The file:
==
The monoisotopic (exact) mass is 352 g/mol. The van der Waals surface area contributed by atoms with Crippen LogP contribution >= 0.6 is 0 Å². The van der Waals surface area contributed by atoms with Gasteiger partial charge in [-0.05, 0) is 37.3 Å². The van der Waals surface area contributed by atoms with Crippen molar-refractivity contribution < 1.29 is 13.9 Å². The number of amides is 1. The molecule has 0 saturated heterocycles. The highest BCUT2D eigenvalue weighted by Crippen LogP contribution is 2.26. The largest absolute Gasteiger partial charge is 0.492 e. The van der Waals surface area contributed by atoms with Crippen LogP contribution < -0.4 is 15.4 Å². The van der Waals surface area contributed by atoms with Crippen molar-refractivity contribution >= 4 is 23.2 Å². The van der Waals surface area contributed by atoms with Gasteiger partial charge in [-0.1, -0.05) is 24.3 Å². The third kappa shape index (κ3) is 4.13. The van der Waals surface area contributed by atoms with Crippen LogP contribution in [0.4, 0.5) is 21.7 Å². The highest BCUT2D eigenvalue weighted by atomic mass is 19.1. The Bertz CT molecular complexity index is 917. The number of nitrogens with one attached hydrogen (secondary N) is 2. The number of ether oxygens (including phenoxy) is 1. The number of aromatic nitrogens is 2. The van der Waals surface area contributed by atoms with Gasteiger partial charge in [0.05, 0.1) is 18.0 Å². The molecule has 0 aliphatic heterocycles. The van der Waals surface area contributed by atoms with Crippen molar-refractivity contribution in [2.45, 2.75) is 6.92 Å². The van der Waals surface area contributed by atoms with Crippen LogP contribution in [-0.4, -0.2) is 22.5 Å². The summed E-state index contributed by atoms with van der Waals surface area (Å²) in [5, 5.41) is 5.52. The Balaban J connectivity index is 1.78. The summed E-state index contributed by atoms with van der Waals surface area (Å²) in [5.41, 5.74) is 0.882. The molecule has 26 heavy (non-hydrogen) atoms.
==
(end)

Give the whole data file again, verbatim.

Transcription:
The monoisotopic (exact) mass is 352 g/mol. The van der Waals surface area contributed by atoms with Crippen LogP contribution >= 0.6 is 0 Å². The van der Waals surface area contributed by atoms with Gasteiger partial charge in [-0.05, 0) is 37.3 Å². The van der Waals surface area contributed by atoms with Crippen molar-refractivity contribution < 1.29 is 13.9 Å². The number of amides is 1. The molecule has 0 saturated heterocycles. The highest BCUT2D eigenvalue weighted by Crippen LogP contribution is 2.26. The largest absolute Gasteiger partial charge is 0.492 e. The van der Waals surface area contributed by atoms with Crippen LogP contribution < -0.4 is 15.4 Å². The van der Waals surface area contributed by atoms with Crippen molar-refractivity contribution >= 4 is 23.2 Å². The van der Waals surface area contributed by atoms with Gasteiger partial charge in [-0.1, -0.05) is 24.3 Å². The third kappa shape index (κ3) is 4.13. The van der Waals surface area contributed by atoms with Crippen LogP contribution in [0.4, 0.5) is 21.7 Å². The highest BCUT2D eigenvalue weighted by atomic mass is 19.1. The Bertz CT molecular complexity index is 917. The number of nitrogens with one attached hydrogen (secondary N) is 2. The number of ether oxygens (including phenoxy) is 1. The number of aromatic nitrogens is 2. The van der Waals surface area contributed by atoms with Gasteiger partial charge in [0.05, 0.1) is 18.0 Å². The molecule has 0 aliphatic heterocycles. The van der Waals surface area contributed by atoms with Crippen molar-refractivity contribution in [2.45, 2.75) is 6.92 Å². The van der Waals surface area contributed by atoms with Crippen LogP contribution in [-0.4, -0.2) is 22.5 Å². The summed E-state index contributed by atoms with van der Waals surface area (Å²) in [5, 5.41) is 5.52. The Balaban J connectivity index is 1.78. The summed E-state index contributed by atoms with van der Waals surface area (Å²) in [5.41, 5.74) is 0.882. The molecule has 26 heavy (non-hydrogen) atoms.